Learning to Respect (My Own) Authority

After a childhood of punishments and putdowns, I know what kind of parent I don’t want to be. The harder part? Figuring out how to be the very best mom I can when my symptoms try to get in the way.
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Liz Lewis, today's guest blogger, is an freelance writer, wife, mother, and the self-appointed CEO of her home. She understands what it is like to navigate life with ADHD as a wife, mother and working professional trying to make it through her day. Through understanding, encouragement and laughter, she provides a dose of healthy distraction from our crazy, disorganized, eccentric daily lives. She blogs at A Dose of Healthy Distraction.

The details of my teenage years are memory, but one memory remains clear: I was always grounded, in trouble for something. One day, I was sitting with my grandmother, complaining about losing all my privileges again and I’ll never forget what she said: “I wish your parents understood the difference between discipline and punishment.”

That moment has stuck with me to this day. I was, in essence, punished for ADHD symptoms beyond my control, including lack of motivation and impulsivity. At the time, I just didn’t understand the link between my ADHD and my persistent problems with authority.

Now that I’m a parent myself, I’m convinced there must be a better way.

Discipline vs. Punishment

According to Michael Dyson’s New York Times article, “discipline” and “punishment” are actually vastly different, though many of us get them confused.

Discipline comes from the Latin word discipuli meaning student or disciple. This suggests a teacher–pupil relationship.

Punishment on the other hand comes from the Greek word poine a Latin derivative of poena, which means revenge, and forms the words pain and penalty. I don’t know about you, but I have no desire to inflict pain upon my child, no matter how much psychological pain he may inflict upon me.

Authoritative Parenting

According to Diana Baumrind, there are four styles of parenting: authoritarian, authoritative, permissive, and neglectful. Baumrind describes authoritative parents as, “Issue-oriented and pragmatic, they balance the needs of the child and his right to respect with their own needs.” Authoritative parents’ “goal is to teach children to value the same things that they do, with strict standards for conduct and verbal give and take.”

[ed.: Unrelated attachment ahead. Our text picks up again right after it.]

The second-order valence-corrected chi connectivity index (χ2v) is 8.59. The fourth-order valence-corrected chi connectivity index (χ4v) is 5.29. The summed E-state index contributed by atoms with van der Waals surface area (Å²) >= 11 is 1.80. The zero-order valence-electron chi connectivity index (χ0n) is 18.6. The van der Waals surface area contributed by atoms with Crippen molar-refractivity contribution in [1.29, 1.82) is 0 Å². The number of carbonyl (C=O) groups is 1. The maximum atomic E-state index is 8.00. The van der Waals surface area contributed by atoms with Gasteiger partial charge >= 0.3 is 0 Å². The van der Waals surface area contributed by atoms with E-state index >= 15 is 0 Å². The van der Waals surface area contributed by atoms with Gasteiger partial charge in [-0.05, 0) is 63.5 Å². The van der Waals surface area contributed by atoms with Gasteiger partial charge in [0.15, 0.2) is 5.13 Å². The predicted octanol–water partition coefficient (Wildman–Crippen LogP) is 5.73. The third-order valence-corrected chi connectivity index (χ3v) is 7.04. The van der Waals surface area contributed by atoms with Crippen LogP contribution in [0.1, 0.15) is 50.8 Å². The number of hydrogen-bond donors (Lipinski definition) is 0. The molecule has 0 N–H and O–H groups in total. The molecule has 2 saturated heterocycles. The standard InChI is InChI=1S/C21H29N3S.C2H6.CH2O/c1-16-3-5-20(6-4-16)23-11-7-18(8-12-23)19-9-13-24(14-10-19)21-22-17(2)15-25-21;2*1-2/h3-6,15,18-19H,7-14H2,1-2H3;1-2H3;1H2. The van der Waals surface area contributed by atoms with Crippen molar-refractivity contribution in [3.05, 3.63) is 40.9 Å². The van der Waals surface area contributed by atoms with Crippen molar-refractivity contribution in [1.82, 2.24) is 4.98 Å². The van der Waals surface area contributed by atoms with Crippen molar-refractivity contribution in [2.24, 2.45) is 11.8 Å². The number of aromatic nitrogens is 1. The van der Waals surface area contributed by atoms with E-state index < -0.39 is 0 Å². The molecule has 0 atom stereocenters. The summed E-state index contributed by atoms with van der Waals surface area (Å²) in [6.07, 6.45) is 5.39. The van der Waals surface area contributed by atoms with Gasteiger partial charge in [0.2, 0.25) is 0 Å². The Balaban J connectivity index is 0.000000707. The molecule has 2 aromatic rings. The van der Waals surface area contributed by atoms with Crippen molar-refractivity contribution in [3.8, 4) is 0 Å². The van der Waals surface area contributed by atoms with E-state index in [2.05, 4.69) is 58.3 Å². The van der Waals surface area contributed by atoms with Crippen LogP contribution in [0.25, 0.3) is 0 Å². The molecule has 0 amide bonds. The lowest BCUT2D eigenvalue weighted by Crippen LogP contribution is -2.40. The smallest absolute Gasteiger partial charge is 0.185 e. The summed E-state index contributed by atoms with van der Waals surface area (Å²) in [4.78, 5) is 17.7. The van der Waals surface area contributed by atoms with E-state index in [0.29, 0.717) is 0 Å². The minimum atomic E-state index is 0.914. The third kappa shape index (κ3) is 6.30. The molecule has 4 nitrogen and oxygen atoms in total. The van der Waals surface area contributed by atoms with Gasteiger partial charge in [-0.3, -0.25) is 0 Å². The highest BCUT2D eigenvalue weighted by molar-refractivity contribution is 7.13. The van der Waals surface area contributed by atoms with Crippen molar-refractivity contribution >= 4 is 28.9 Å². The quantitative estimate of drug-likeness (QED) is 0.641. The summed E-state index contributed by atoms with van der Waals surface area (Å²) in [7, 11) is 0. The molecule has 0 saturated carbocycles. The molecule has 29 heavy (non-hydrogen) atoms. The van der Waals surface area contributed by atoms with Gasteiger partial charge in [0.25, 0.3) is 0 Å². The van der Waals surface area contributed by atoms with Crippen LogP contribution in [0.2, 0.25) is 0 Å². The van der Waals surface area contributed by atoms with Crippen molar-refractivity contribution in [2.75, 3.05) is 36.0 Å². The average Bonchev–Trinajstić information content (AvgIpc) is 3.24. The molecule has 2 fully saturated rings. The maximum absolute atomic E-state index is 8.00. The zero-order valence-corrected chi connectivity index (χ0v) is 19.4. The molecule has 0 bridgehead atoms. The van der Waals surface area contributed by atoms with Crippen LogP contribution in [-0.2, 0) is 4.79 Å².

Her research shows that kids raised by authoritative parents are the most psychologically well-adjusted. When parents are loving and responsive, their children naturally want to be aligned with them. Also, the verbal give-and-take inherent to authoritative parenting teaches children how healthy relationships work.

This is the kind of parent I want to be, but how can I implement these constant standards when my symptoms make consistency so incredibly difficult?

It’s going to be tricky, but I have a plan to get started:

1. Set Limits

If I don’t tell my son when enough TV is enough, he’d watch nonstop. If I don’t show him that the world is bigger than that tiny screen, how will he learn?

I also will tolerate only so much screaming. My son knows that if he is being unkind he will have to go to his room and work it out. He also knows that if he needs my help talking through the problem, I am all ears.

2. Be Firm But Kind

There is nothing more heart wrenching than saying “no” when my son is staring at me with his big, watery blue eyes. And that lip… gets me every time.

But no, we cannot read another book. No, we cannot camp out in the backyard tonight. No, we cannot buy that Teenage Mutant Ninja Turtle Shell right now.

Why not? Because I love you.

3. Practice Reflective Listening

I highly recommend The Explosive Child, by Ross W. Greene, Ph.D. One of the main skills I took from the book was reflective listening.

For us, this means I restate what my son says to me. Then I ask for clarification and invite him to come up with a solution. If that doesn’t work, I stay quiet and let him think. Listening is such an important skill. Everyone wants to feel heard, understood, and accepted.

4. Model Good Behavior As an authoritative parent, I am mindful of the fact that my child is always watching. He is absorbing my way of relating to other people and my coping mechanisms — or lack thereof.

If I want him to be a kind human being, then I have to show him what that means. I cannot make disparaging remarks about politicians or people in our family, no matter how much I want to. I have to be a role model of acceptance and caring. If I want him to take care of himself with exercise and quiet time, I have to show the high value I place on my physical and emotional health.

5. Keep It Real

When I slip up, am inconsistent, or don’t plan ahead, I acknowledge my faults to my son. Disagreements are OK as long as you are respectful. Almost any problem can be solved if we listen to each other and work together.

 
 
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